Councils predict failure of integration policy

28th July 2004, Comments 0 comments

28 July 2004 , AMSTERDAM — Medium-sized Dutch city councils claim the Cabinet's plans to force immigrants to integrate will fail and instead delay rather than accelerate the integration process. Tilburg Alderman Gon Mevis said the 26 middle-sized municipalities — grouped together as the G26 — are locked in discussions with Immigration Minister Rita Verdonk about her integration plans.

28 July 2004

AMSTERDAM — Medium-sized Dutch city councils claim the Cabinet's plans to force immigrants to integrate will fail and instead delay rather than accelerate the integration process.
 
Tilburg Alderman Gon Mevis said the 26 middle-sized municipalities — grouped together as the G26 — are locked in discussions with Immigration Minister Rita Verdonk about her integration plans.

Verdonk plans to drastically reform Dutch integration policy, making it not only compulsory for new permanent arrivals to integrate, but also immigrants who have been in the Netherlands for some time but who do not speak adequate Dutch.

She also intends to revamp integration courses, asserting there are too many dropouts and the courses are patronising. Instead of offering courses for free, the Christian Democrat CDA minister also intends to make immigrants largely pay for the courses themselves.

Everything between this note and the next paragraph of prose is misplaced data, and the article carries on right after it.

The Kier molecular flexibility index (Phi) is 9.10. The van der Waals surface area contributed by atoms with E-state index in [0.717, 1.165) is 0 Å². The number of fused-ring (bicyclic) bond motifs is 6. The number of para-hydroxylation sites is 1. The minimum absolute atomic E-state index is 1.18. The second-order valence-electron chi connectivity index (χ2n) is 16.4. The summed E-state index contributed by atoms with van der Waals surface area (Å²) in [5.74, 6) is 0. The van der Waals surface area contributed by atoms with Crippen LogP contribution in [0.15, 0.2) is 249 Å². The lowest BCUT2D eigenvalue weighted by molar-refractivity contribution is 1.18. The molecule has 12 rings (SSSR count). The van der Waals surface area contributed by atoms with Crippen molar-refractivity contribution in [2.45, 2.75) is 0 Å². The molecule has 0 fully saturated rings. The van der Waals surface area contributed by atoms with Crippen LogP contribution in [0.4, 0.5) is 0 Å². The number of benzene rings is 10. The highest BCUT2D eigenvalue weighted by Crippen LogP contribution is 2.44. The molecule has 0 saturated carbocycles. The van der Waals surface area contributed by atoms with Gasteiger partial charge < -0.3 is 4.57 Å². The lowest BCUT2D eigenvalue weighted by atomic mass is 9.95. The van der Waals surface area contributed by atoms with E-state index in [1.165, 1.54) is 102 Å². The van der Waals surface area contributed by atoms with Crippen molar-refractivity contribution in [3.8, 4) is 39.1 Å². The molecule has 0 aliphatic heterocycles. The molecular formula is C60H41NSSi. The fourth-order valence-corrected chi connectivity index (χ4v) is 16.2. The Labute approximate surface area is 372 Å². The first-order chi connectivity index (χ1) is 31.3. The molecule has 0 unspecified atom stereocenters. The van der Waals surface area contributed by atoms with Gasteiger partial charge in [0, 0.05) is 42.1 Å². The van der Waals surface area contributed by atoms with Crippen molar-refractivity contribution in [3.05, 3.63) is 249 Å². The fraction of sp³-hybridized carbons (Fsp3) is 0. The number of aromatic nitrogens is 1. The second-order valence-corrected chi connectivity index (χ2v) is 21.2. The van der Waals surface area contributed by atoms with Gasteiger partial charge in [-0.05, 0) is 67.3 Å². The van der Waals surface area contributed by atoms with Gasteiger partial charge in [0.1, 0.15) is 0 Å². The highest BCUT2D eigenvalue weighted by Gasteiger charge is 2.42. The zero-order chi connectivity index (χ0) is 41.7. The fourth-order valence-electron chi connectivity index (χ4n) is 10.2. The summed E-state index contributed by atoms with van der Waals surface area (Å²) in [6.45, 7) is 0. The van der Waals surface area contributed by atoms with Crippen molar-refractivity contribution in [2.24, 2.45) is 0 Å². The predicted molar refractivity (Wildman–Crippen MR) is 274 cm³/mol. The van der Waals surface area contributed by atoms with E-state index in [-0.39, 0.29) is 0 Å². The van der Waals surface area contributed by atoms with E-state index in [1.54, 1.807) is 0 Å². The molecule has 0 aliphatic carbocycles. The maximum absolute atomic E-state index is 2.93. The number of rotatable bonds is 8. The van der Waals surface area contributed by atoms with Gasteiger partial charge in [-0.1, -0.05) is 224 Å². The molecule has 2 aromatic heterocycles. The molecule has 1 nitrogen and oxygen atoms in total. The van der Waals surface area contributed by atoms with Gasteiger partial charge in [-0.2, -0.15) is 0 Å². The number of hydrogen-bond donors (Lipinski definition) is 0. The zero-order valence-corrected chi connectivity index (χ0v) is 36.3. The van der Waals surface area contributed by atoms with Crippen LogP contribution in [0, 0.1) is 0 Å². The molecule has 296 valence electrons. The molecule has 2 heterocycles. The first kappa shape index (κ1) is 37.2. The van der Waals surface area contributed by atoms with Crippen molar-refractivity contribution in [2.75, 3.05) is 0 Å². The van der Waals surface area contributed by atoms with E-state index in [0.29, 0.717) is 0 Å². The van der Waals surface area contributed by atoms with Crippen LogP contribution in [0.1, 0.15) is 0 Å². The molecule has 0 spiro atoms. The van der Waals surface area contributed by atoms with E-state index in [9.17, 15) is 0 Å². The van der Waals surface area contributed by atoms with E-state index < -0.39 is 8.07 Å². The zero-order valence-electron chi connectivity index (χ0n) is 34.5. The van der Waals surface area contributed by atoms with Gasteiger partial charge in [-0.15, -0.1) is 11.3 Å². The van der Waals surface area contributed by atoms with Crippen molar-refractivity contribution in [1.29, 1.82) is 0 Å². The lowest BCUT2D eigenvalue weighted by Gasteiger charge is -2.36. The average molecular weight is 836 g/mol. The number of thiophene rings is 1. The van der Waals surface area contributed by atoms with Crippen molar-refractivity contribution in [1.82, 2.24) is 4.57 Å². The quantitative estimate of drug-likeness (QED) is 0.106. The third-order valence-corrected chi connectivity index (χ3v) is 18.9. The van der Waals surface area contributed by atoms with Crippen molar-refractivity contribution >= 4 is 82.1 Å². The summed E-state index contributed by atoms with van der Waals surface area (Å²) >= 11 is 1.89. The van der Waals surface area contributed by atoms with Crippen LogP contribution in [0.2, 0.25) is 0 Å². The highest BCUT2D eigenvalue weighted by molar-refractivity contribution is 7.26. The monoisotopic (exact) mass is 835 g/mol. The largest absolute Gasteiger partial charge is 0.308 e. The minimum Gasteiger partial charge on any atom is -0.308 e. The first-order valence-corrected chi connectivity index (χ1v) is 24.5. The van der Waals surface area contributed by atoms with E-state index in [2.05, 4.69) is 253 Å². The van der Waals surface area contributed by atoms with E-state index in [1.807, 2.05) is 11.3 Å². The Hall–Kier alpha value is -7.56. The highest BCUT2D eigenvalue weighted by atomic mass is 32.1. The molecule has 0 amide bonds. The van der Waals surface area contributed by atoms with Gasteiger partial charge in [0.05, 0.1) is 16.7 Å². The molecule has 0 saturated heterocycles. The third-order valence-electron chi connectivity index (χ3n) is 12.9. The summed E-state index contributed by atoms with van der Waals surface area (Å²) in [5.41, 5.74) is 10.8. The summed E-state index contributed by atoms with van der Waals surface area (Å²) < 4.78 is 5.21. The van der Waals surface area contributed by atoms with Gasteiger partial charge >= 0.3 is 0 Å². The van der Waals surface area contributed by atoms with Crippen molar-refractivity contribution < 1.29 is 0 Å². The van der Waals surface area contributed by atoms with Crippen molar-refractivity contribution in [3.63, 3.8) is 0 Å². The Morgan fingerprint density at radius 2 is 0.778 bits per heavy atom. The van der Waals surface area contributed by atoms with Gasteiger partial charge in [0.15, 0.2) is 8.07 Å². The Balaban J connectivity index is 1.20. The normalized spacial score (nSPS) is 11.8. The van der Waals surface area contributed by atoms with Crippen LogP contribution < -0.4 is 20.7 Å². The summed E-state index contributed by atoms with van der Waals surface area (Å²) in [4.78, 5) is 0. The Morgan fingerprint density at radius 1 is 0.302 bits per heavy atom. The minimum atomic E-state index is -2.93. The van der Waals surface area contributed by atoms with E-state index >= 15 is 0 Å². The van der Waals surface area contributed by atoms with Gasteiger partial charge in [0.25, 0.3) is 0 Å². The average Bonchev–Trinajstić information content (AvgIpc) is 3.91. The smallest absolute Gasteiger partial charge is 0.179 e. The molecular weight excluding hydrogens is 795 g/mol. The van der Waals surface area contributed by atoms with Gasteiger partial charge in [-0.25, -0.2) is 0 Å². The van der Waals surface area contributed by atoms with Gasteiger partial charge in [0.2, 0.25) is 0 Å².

Municipalities are currently obligated to offer new arrivals Dutch language and culture classes at Regional Education Centres (ROCs). These courses often involve work training classes as well, newspaper De Volkskrant reported on Wednesday.

Under the new system, immigrants will be forced to pay for the courses themselves and if they successfully pass the course within three years, they will be refunded part of the costs. If they have not passed a language exam in five years, immigrants will not be issued with a permanent residence permit.

But the municipalities fear that immigrants will take longer to learn the Dutch language. Mevis pointed out that it will only be examined after five years if an immigrant has learned Dutch, compared with the present situation in which they start learning the language as soon as they settle in a city.

The Justice Ministry — which is also responsible for immigration policy and houses the immigration service IND — has yielded to one of the demands from the 26 municipalities to introduce several trial projects.

The ministry agreed last week with the Tilburg, Gouda, Rotterdam and The Hague councils, among others, that a group of unemployed long-term immigrants will be given a compulsory programme of Dutch lessons in combination with a re-integration programme.

The results of this approach will be compared with the results of the "non-compulsory" approach proposed by Verdonk.

[Copyright Expatica News 2004]

Subject: Dutch news

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